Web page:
In a message dated 9/13/2015 5:56:50 A.M. Eastern Daylight Time,
To describe something which is inevitable as merely 'probable' would be
unusual or a mistake or confusing in ordinary life ... and we must therefore
be clear that when we speak of 'p = 1' we are not referring to what we
normally refer to in terms of probabilities but to what we might normally
to in terms of 'certainties'. ... *And this claim is false unless the
proposition "all non-random events have probability 'p = 1'" itself has a
probability of 'p = 1'. Which it doesn't.
Well, I think 'random' is NOT a term of art. Cicero doesn't use it!
INTERLUDE ON "RANDOM" as per a "Philosophical Lexicon".
'random' is used by certain speakers to mean "having no definite aim or
purpose". It was first used in English with that sense in 1651, from "at
random" (first used in 1560), then meaning "at great speed" (thus,
Ultimately, it is an alteration of a Middle English noun "randon" ("Middle
English" is what Wright thought came between Old English and New English --
"but I can't expect that Middle English speakers knew that"), to mean
"impetuosity, speed" -- and "randon", thus spelt, is attested in 1300.
Geary would think it Anglo-Saxon, but it's actually Anglo-Norman (as in
"Honi soit qui mal y pense"), and ultimately from Old French "randon", a
"rush, disorder, force, impetuosity". French philologists notice that only 2%
French is of Germanic origin and this is one item in that percentage, in
that a "randon" was used by French speakers as deriving it from from
"randir", "to run fast," itself from Frankish *rant "a running". Legrand
it's "from some other Germanic source such as that", and ultimately from
Germanic (hypothetical form) *randa. This hypothetical root has cogntes in Old
High German rennen "to run," and Old English rinnan "to flow, to run;"
which gives us "run" (as in "The lonlineness of the long-distance runner").
In 1980s U.S. college student slang 'random' began to acquire a sense of
William Safire describes 'random' as a college slang noun meaning "person
who does not belong on our dormitory floor." Safire adds, "This must be an
implicature of sorts".
"Random access" in reference to computer memory is recorded from 1953.
Related: Randomly; randomness.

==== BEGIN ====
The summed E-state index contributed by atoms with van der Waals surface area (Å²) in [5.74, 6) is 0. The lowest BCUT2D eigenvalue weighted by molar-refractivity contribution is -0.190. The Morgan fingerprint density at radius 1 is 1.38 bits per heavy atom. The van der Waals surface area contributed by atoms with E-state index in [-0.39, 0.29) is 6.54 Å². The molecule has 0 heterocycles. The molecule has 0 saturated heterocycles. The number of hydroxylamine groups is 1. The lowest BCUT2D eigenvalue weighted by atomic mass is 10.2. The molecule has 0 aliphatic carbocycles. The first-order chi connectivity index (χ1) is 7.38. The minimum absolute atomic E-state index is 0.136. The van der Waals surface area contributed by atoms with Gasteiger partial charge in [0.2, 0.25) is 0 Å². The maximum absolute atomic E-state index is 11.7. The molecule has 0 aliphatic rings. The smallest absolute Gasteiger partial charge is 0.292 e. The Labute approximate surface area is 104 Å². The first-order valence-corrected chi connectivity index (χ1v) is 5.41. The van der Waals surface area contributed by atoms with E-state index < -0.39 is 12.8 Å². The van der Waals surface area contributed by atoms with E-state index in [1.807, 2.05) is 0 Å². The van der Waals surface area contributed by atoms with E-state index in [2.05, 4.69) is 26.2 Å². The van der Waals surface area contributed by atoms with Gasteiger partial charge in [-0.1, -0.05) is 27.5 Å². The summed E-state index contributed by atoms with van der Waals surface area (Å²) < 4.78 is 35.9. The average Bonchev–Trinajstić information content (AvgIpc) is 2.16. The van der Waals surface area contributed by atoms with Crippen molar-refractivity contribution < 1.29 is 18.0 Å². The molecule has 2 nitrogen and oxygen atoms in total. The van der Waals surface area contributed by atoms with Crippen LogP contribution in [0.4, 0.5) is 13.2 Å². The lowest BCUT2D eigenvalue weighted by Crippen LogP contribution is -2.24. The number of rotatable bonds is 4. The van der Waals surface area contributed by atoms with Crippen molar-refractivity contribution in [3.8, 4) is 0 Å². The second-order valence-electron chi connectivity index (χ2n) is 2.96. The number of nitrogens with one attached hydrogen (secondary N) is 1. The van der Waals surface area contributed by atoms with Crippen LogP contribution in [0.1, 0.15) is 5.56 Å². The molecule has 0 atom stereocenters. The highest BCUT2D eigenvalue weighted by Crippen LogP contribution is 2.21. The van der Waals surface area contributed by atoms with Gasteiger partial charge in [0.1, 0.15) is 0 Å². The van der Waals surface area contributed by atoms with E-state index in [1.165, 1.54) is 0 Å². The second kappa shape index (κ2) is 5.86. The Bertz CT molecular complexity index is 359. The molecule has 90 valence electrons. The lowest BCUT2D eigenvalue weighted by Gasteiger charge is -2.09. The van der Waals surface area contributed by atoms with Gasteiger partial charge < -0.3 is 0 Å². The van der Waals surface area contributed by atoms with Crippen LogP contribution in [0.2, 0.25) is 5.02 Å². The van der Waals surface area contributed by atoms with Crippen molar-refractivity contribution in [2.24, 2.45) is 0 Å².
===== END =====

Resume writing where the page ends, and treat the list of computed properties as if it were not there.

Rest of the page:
A verb, "randomize", was first used in 1926 (the roaring twenties).
END OF INTERLUDE
McEvoy: "To describe something which is inevitable as merely 'probable'
would be unusual or a mistake or confusing in ordinary life ... and we must
therefore be clear that when we speak of 'p = 1' we are not referring to what
we normally refer to in terms of probabilities but to what we might
normally refer to in terms of 'certainties'"
Not if you are Noel Burton-Roberts.
He wrote an essay where he applied the Square of Opposition, by Aristotle,
as specified for modal notions
It is generally assumed that the following hold:
If □p then p (if it is necessary that p, then p is true).
If p then ◊p (if p is true, then p is possible).
But Burton-Roberts claims that implicature is at play here, and "what is
necessary is possible" is TRUE, even if it would be "misleading, odd" (but
still true) to say the adage, or apply it to specific cases -- the cases that
McEvoy above describes as "unusual", or "confusing".
The whole point of Grice's idea of implicature (versus 'implication' -- "a
distinction denied by Witters") is that it allows for the "misleading but
true". And surely philosophers cannot make THAT mistake.
Noel Burton Roberts is a linguist, not a philosopher, and I'm not expecting
a conceptual analysis from him on 'certainty', but from Grice!
In Grice's essay on Descartes (in "Studies in the Way of Words", or WoW),
Grice distinguishes between:
a. objective certainty: x is certain.
b. subjective certainty: A is certain that p (where "A" can be replaced by
Grice) -- whether in (a), "x" stands for a proposition.
Grice claims, and rightly, that Descartes does not make this distinction
("Descartes's loss," Grice adds).
So, it would be a sort of category mistake to add talk of certainty (or
what Ayer prefers, "sure" -- "I am sure it will rain tomorrow") when we are
talking of minding our ps of probability.
The idea of falsehood being represented by "0" and "truth" by "1" makes
perhaps more sense, as Łukasiewicz was well aware. The problem, according to
Susan Haack (who taught at Warwick and Florida) is that it 'deviates' logic,
and we want our logic to be 'straight and narrow' -- it is for this reason
that Grice sees himself as a heir to "Principia Mathematica", even if
allowing that 'classical logic' has made the occasional mistake (as in Quine)
of ignoring implicatures altogether, when it shouldn't!
How this applies to freewill and Popper's over-extreme caution over a mere
phrase, "probabilistic affair", as if it were a dirty word, next.
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